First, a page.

just wondering what people are paying for regular tuning

#2187137 - 11/23/13 01:54 AM Re: Piano Tuning Discussion [Re: Florentin]  
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Barb860 Offline
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$100 for a standard tuning here in NorCal, per piano, same price for a grand or an upright. I do get a discount because I call the same tuner every time (several times per year, at least 3) over the past 25 years. Tuner does give a discount for referrals and repeat business. I think his typical rate is $120 for a standard tuning, no pitch raise or other extras.


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#2187195 - 11/23/13 08:20 AM Re: Piano Tuning Discussion [Re: Florentin]  
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Morodiene Offline
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Morodiene  Offline
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My tuner doesn't give a discount as far as I know, but h does do things for free, so I'm really happy with him. But even if he didn't, I'd keep him because he doest a quality job and I trust his abilities.

If I were you Florentin, I'd call around to get an idea of what the going rate is for your area. It's possible that your tech is raising rates to get within the norm for the area, but that would be good to know.


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#2187202 - 11/23/13 09:00 AM Re: Piano Tuning Discussion [Re: Morodiene]  
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John v.d.Brook Offline
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If your studio has multiple pianos to tune, you should ask for a discount. After all, the tuning process takes from 90 to 120 min, but the tuner must add travel time and transportation costs to that. Also, there is equipment setup and tear down time involved. When he or she is tuning multiple instruments, those are not expenses on the 2nd or 3rd instrument being tuned.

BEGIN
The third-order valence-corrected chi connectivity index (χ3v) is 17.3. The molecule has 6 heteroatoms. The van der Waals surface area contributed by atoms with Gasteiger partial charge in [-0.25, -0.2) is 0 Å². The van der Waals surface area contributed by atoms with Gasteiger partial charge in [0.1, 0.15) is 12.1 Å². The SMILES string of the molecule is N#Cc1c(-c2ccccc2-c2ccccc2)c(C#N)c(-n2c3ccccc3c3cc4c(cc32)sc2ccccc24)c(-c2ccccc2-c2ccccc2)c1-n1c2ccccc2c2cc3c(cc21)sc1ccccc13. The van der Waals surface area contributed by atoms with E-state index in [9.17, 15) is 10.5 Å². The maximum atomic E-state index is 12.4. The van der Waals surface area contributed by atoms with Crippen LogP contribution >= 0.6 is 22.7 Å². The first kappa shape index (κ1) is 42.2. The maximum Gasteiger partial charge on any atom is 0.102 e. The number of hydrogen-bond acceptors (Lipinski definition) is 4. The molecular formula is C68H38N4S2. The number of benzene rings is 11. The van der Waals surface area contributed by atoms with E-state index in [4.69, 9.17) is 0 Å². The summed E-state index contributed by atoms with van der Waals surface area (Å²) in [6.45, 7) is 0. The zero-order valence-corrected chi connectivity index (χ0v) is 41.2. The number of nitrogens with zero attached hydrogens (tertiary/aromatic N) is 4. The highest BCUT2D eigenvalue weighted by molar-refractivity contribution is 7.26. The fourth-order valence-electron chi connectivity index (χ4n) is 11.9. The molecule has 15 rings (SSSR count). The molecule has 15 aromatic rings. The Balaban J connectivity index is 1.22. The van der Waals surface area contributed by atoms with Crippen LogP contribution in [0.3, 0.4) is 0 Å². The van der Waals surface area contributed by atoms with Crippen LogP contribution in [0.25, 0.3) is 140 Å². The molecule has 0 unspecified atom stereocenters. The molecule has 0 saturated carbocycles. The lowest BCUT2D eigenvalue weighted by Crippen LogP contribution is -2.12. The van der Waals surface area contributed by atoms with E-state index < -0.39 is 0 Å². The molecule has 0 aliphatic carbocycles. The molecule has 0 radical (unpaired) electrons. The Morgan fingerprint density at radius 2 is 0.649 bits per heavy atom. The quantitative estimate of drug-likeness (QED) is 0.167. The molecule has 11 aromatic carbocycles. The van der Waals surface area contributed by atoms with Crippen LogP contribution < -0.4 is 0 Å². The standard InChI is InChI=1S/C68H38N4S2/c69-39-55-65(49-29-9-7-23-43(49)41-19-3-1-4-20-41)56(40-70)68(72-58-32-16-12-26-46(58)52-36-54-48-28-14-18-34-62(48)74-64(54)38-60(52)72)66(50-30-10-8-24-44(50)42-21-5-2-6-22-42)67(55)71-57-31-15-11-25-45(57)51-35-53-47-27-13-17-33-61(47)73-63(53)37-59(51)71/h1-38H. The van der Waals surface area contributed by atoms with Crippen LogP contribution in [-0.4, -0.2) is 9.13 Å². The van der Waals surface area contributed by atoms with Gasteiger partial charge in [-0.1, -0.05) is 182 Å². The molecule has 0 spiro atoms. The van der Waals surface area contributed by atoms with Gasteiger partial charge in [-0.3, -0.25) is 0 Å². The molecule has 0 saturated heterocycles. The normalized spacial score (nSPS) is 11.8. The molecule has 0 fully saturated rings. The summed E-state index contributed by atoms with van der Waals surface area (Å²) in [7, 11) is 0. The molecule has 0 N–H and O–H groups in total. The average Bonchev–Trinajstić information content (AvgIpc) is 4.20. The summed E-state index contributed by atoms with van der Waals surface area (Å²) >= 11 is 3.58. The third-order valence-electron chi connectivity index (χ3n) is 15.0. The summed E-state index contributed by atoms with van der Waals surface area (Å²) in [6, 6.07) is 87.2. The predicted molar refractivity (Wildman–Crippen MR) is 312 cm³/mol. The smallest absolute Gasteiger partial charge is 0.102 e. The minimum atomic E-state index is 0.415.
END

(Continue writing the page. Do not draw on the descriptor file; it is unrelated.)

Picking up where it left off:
"Those who dare to teach must never cease to learn." -- Richard Henry Dann
Full-time Private Piano Teacher offering Piano Lessons in Olympia, WA. www.mypianoteacher.com
Certified by the American College of Musicians; member NGPT, MTNA, WSMTA, OMTA
#2188170 - 11/25/13 05:36 PM Re: Piano Tuning Discussion [Re: John v.d.Brook]  
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Florentin Offline
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Florentin  Offline
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Chicago
Originally Posted by John v.d.Brook
If your studio has multiple pianos to tune, you should ask for a discount. After all, the tuning process takes from 90 to 120 min, but the tuner must add travel time and transportation costs to that. Also, there is equipment setup and tear down time involved. When he or she is tuning multiple instruments, those are not expenses on the 2nd or 3rd instrument being tuned.


great point!
thanks

#2188193 - 11/25/13 06:13 PM Re: Piano Tuning Discussion [Re: Florentin]  
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CJ@Perfectlygrand Offline
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Johnson, VT
Morodiene~
Just so you know - as a former PTG Chapter president I can tell you that getting 2 pianos for $120 is more like a charge out of the mid-1990s. If this guy does a good job you should keep him for life (and maybe even a Christmas tip). In my local area the average charge is $120.

Charles Flaum, RPT
Perfectlygrand

#2195847 - 12/11/13 01:43 AM Re: Piano Tuning Discussion [Re: Florentin]  
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rysowers Offline
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Olympia, WA
I just finally noticed this thread and thought I would make a few comments since I associate with a number of piano teachers, some of whom have multiple pianos, and/or have them serviced multiple times per year.

From my perspective, part of the issue is coming up with a maintenance plan for the pianos. An important thing to keep in mind is this: Tuning is not good maintenance. Tuning is adjusting strings tensions, and often technicians do not include regulating, voicing, cleaning, or friction control as part of a tuning service.